Major also uses masks on the players that surround Louis. Why Major chooses to do this is not entirely clear to the Dresser but the most effective use are the black sambo masks used when Louis appears in his soldier's uniform. This clearly serves to heighten the racial isolation and hounding Louis suffers.
There was one thing the Dresser puzzled over and that was who was the female singer who ends the story of Joe Louis's life. However, in a talkback session that followed this performance, the Dresser posed the question and also asked why couldn't that person be the three reporters (played ably by tenor Andrew Owens, baritone Andrew McLaughlin, and baritone Colin Michael Brush) or Louis's mother Lillie? Much to the Dresser's surprise, Leon Major said that was a good question and although the idea for that role involved call and response by an unknown character, the part clearly should have been played by Louis's mother. Leon Major said it had not occurred to him and that his oversight was a mistake. The Dresser says in the next production, which should be by a large opera company, there will be ample opportunity to tweak such things.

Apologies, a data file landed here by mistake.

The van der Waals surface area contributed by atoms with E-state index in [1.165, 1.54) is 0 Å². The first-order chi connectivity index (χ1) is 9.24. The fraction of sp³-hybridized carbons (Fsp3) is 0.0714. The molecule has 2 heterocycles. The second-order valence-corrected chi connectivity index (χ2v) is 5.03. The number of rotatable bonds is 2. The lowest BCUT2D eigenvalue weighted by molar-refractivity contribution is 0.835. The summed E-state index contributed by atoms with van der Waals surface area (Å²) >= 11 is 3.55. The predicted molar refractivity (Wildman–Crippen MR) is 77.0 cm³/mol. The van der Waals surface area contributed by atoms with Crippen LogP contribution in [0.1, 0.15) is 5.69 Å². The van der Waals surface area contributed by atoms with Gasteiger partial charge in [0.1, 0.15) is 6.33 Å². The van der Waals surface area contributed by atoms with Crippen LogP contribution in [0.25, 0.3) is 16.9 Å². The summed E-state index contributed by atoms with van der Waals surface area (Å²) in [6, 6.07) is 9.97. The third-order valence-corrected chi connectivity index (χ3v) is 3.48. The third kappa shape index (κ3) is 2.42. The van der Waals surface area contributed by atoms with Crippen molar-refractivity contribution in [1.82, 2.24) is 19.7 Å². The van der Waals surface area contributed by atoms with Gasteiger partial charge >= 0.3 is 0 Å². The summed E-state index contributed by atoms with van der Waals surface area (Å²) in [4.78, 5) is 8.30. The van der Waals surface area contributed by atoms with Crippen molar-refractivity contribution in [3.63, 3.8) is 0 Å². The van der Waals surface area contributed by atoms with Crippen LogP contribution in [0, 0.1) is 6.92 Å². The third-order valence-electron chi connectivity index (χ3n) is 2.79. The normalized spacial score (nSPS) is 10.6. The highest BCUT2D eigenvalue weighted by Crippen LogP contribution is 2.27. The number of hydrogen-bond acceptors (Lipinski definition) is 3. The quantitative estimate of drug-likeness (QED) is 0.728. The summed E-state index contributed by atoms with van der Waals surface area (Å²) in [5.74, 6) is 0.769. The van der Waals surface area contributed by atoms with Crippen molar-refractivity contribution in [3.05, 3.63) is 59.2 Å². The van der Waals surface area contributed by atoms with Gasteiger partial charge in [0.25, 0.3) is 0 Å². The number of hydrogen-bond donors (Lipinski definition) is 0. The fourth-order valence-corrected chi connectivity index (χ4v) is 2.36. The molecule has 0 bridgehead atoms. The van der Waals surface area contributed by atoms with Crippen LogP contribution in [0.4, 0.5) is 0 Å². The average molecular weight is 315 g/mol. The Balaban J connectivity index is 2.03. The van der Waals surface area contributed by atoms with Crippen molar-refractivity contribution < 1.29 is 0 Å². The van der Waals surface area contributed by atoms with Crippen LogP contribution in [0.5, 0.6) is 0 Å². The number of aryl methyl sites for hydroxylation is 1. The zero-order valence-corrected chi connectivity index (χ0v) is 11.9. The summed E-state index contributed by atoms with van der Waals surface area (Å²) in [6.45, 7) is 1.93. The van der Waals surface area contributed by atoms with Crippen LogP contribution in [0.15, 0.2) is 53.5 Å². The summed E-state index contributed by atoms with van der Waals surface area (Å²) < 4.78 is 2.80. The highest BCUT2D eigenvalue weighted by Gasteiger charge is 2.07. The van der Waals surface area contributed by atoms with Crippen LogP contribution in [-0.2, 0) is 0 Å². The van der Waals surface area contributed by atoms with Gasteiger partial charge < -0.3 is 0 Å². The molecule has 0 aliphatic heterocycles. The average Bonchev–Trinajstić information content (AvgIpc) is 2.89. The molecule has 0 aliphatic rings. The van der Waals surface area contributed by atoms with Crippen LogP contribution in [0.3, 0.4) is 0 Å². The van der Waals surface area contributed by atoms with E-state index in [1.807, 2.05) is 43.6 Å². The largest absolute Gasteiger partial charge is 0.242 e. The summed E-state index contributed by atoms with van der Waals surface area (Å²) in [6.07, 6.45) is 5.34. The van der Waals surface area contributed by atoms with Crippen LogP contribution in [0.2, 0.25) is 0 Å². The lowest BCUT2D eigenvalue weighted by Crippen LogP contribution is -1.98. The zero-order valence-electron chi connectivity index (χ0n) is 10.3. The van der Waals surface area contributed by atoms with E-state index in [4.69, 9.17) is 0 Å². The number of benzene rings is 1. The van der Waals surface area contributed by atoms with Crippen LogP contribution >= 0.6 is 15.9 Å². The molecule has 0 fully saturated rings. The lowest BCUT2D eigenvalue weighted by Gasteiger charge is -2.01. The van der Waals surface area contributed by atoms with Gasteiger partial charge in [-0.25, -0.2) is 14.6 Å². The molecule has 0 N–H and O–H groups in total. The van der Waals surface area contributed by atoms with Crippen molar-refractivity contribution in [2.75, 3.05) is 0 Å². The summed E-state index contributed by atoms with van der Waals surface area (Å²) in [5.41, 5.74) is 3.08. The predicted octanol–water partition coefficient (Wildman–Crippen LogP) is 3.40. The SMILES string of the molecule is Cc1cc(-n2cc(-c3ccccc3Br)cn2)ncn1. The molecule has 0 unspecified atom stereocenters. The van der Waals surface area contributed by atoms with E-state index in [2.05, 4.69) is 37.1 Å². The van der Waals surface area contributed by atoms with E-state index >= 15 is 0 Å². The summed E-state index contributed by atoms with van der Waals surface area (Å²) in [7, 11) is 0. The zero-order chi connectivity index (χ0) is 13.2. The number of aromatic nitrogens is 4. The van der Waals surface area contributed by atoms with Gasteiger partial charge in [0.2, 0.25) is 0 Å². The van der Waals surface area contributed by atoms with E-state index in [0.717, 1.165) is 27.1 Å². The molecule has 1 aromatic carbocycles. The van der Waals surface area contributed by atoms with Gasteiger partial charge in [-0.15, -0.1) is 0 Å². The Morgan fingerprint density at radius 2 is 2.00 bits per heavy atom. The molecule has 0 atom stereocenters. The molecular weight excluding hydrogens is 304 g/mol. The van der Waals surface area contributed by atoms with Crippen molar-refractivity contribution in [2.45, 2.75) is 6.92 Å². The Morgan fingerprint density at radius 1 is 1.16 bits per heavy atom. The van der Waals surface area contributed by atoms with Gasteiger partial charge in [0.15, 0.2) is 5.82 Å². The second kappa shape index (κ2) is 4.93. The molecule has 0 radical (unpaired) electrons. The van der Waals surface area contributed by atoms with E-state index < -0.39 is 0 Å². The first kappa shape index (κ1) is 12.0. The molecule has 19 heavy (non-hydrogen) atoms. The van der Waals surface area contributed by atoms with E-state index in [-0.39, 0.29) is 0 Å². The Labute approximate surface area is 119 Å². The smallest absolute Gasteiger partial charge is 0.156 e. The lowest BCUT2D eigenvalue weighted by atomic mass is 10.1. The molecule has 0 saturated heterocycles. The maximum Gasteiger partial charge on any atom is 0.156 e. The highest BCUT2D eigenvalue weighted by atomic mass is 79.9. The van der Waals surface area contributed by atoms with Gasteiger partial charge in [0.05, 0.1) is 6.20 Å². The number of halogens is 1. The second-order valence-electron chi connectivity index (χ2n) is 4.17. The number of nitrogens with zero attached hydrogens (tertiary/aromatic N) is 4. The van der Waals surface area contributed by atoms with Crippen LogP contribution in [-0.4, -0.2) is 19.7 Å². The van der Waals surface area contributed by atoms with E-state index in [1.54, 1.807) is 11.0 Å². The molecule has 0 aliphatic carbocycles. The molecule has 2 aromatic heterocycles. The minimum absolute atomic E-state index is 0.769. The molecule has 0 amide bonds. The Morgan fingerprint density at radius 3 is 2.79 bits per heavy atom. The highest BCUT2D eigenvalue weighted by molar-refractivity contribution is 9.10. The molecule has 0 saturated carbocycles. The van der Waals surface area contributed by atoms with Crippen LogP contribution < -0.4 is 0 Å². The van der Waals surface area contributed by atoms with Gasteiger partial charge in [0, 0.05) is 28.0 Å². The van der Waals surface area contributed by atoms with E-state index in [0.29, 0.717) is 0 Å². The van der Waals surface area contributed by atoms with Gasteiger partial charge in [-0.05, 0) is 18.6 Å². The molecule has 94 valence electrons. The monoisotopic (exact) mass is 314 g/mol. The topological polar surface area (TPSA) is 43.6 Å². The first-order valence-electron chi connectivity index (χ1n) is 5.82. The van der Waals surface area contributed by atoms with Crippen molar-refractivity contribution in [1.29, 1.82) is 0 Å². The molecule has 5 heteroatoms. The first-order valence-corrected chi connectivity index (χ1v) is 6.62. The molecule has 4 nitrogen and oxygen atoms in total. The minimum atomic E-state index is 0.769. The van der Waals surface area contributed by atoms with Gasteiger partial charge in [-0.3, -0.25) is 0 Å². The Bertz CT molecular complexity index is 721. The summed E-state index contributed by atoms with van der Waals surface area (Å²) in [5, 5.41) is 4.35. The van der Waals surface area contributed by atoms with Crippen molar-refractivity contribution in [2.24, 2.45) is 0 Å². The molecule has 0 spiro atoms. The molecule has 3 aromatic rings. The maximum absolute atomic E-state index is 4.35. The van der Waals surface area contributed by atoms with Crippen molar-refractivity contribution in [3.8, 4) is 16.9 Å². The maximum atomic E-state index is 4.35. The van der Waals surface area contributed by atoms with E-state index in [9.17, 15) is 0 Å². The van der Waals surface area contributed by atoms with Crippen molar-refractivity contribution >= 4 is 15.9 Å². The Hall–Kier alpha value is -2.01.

Richard Lyons in his poem "Meditations with the Music of Clifford Brown" poignantly captures the environment of Shadowboxer both from the point of view of the ailing Joe Louis looking back on his life and the way that Frank Proto captures this man's life through music.
Meditations with the Music of Clifford Brown
Fatigue and failure, believe me, take up space at the edges
where the mind pushes these, the way wind pushes clouds
just off-shore where coral lies beneath, crippled with syntax,
letting all the voices rise like inhibitions we wish to excavate